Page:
Mindfulness: 4 Ways to Transform Your Relationship

by | Feb 21, 2015 | Mindfulness

There has been a lot of talk about mindfulness in recent years. It has been shown to be effective in reducing stress and is a respected treatment intervention in mainstream healthcare.

And yet it remains out of easy grasp for most of us, because there are many different ways to engage in the practice, and because it needs to be experienced firsthand in order to be understood.

Simply put, mindfulness means maintaining a moment-by-moment awareness of our thoughts, feelings, bodily sensations, and surrounding environment.

Mindfulness also involves acceptance, which means we pay attention to our thoughts and feelings without judgment. In a state of mindfulness, we don’t believe there is a “right” or “wrong” way to think or feel in a given moment. We just tune into what we’re sensing in the present moment rather than rehashing the past or imagining the future.

What does mindfulness mean for relationships?

If we see and truly accept what is in the moment, we no longer spend energy trying to alter or control or fix our partners. Instead, we are free—from a place of openness—to notice other solutions that we didn’t see before.

Also, if we accept something as it truly is, we may feel things we have avoided through rumination: Sadness, powerlessness, frustration. But once we enter into those feelings without judgment they pass like a wave in the ocean. Plus (and more importantly) we end up with greater awareness of our own agendas, filters, and fears. This type of awareness makes it easier to be authentic with our partners and shift out of finger-pointing mode.

Finally, if we are just aware without judgment, we become vulnerable and clear. We are less reactive, which creates space for transformation and new ways of being. Sometimes we don’t even know what those new ways will be, but they emerge as we practice non-reactivity. In a state of mindfulness, we are open to learn that other forces besides our own will are at play in the world, and that things can work out just fine without our reactions.

People who actively practice mindfulness in their lives are less stressed and more able to create positive transformations in their lives and relationships.

Mindfulness: 4 Ways to Transform Your Relationship

So how can we “do” mindfulness? It’s actually not a technique but a way of being. There is much written on it, and each person finds their own way.

But here are some simple, fun things you can try to experience mindfulness in your relationship:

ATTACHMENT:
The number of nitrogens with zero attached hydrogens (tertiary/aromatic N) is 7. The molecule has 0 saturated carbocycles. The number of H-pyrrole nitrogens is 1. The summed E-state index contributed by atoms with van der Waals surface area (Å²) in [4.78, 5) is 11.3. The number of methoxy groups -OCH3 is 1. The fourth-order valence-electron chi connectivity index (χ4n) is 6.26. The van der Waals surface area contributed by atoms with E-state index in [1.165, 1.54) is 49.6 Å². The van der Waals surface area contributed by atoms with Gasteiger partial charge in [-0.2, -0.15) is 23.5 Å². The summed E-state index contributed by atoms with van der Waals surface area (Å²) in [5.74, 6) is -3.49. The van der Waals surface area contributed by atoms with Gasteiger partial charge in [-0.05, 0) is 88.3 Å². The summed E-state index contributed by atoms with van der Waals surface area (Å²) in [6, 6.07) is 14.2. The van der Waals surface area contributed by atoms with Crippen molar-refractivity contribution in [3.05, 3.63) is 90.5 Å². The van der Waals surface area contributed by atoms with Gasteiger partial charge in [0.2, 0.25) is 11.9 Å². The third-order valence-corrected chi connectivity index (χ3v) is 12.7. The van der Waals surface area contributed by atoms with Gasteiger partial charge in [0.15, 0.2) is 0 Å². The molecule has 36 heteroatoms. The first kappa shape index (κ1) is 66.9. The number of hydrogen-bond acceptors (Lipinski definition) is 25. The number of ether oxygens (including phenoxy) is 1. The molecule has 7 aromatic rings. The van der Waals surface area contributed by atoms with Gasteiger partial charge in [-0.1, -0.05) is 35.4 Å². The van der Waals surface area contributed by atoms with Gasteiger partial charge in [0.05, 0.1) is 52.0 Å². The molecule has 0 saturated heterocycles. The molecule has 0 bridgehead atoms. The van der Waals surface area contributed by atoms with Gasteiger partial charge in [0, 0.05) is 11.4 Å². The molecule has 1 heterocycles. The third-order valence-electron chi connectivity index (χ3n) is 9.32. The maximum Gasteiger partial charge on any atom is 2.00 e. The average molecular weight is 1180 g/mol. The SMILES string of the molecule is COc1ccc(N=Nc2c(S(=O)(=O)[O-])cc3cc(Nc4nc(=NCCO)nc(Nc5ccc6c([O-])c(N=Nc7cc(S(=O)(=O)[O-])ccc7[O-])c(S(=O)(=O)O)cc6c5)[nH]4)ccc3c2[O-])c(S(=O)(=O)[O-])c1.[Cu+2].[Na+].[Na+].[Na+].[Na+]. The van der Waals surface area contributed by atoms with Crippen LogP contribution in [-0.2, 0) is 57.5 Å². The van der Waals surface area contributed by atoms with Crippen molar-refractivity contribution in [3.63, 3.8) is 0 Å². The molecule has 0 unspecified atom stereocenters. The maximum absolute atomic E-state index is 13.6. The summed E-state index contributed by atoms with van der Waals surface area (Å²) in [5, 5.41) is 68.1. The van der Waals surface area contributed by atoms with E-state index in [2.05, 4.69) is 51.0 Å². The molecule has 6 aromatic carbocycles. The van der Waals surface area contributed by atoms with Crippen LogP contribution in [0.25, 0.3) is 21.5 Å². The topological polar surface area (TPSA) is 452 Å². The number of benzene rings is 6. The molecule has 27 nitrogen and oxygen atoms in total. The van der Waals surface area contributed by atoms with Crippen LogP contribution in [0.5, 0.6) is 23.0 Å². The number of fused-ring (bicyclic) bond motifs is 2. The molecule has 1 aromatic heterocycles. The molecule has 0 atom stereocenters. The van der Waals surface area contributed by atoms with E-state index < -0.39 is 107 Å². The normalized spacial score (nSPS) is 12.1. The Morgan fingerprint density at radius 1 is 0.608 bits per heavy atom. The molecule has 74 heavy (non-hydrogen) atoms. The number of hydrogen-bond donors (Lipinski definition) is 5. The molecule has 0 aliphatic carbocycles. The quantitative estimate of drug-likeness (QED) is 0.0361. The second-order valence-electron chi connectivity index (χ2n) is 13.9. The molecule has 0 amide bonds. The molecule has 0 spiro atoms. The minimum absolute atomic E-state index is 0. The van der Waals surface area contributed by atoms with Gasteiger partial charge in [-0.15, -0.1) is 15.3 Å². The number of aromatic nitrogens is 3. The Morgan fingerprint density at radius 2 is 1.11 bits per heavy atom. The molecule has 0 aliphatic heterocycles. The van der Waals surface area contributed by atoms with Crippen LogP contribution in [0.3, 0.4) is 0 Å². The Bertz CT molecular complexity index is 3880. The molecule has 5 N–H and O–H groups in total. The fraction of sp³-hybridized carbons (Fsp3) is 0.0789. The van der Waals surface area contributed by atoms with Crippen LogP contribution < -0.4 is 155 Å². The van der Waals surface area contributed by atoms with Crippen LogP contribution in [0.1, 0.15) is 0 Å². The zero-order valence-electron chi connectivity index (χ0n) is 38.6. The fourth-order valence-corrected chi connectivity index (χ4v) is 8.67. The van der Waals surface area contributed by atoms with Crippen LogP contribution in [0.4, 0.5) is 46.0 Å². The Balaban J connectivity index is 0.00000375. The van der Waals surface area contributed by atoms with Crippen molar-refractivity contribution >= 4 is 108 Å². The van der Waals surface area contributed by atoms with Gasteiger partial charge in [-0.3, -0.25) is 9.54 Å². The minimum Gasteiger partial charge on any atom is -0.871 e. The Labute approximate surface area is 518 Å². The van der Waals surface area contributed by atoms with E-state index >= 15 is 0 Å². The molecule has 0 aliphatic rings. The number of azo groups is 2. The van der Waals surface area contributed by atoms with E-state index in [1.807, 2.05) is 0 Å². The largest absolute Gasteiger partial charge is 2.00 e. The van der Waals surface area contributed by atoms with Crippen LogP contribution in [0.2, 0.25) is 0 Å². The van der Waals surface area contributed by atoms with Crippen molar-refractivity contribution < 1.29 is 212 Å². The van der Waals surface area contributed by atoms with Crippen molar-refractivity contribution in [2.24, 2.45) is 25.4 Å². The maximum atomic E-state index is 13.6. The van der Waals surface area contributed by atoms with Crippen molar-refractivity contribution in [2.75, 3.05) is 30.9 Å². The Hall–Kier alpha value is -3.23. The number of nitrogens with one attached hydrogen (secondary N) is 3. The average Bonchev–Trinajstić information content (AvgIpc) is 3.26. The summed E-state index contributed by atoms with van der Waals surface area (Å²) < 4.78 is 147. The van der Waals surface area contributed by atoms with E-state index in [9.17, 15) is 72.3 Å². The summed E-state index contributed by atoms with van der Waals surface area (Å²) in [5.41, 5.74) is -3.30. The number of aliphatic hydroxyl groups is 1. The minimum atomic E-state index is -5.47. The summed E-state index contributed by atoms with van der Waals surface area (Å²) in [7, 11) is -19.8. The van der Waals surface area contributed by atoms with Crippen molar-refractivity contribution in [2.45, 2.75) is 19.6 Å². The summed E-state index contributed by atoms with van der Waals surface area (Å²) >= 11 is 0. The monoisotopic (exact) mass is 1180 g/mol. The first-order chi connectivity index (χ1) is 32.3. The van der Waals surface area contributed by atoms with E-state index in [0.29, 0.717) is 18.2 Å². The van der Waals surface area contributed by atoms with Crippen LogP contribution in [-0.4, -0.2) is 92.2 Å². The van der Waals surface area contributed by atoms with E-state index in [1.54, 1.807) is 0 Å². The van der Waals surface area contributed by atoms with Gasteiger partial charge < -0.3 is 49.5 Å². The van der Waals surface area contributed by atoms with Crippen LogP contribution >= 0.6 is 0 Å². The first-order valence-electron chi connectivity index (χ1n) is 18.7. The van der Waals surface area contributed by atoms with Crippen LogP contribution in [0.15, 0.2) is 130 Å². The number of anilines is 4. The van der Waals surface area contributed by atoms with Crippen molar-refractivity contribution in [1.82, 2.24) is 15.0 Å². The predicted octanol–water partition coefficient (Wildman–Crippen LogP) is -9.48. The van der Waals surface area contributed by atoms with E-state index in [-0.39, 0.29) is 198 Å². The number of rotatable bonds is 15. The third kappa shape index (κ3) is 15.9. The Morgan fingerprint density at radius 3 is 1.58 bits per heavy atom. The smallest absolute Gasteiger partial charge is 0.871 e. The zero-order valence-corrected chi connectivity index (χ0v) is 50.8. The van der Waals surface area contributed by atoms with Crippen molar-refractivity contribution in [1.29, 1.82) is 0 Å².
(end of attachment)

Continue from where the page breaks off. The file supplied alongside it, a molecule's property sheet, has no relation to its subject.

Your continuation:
1. Approach sticky situations with curiosity. Set aside what you think you know and see things from a “beginner’s mind.” When you jump to conclusions, stop and say to yourself: “I wonder…” When we aren’t curious, we miss the changes our partner might be making, or fail to notice something new and beautiful.
  2. Notice and hold lightly your emotions. When we start to experience emotions as energy in motion, we notice how they come and go and morph with our attention. Avoid feeding emotions with thoughts or meaning-making.
  3. Forgive and invite. When you get too busy or doubt the process, these are just opportunities for learning about what gets in our way. By noticing our “failures” we learn what we need in those challenging moments and the fastest way to begin again. Invite yourself to begin again.
  4. Start wherever you are. You don’t need a quiet space free of distractions. You can just notice the sounds, sights, vibrations, physical sensations that are occurring right now. Just be present to them without interpretation. That is mindfulness and it can be done anywhere.

It is amazing what can happen in our relationships when we practice mindfulness, because it really is a form of radical acceptance. And acceptance is the starting point for all true transformation. Any changes that precede acceptance are just variations within an old paradigm.

Without mindfulness, old programming eventually sabotages the efforts we make.

So start where you are, tune into what is–without judgment. You will become open to compassion for yourself and others, and gain a healthier perspective.

Try these tips and be free from knee-jerk, unconscious habits, so you can get the life and relationships you were meant to create!

Good luck with these tips and let me know in the comments below how these work out for you!

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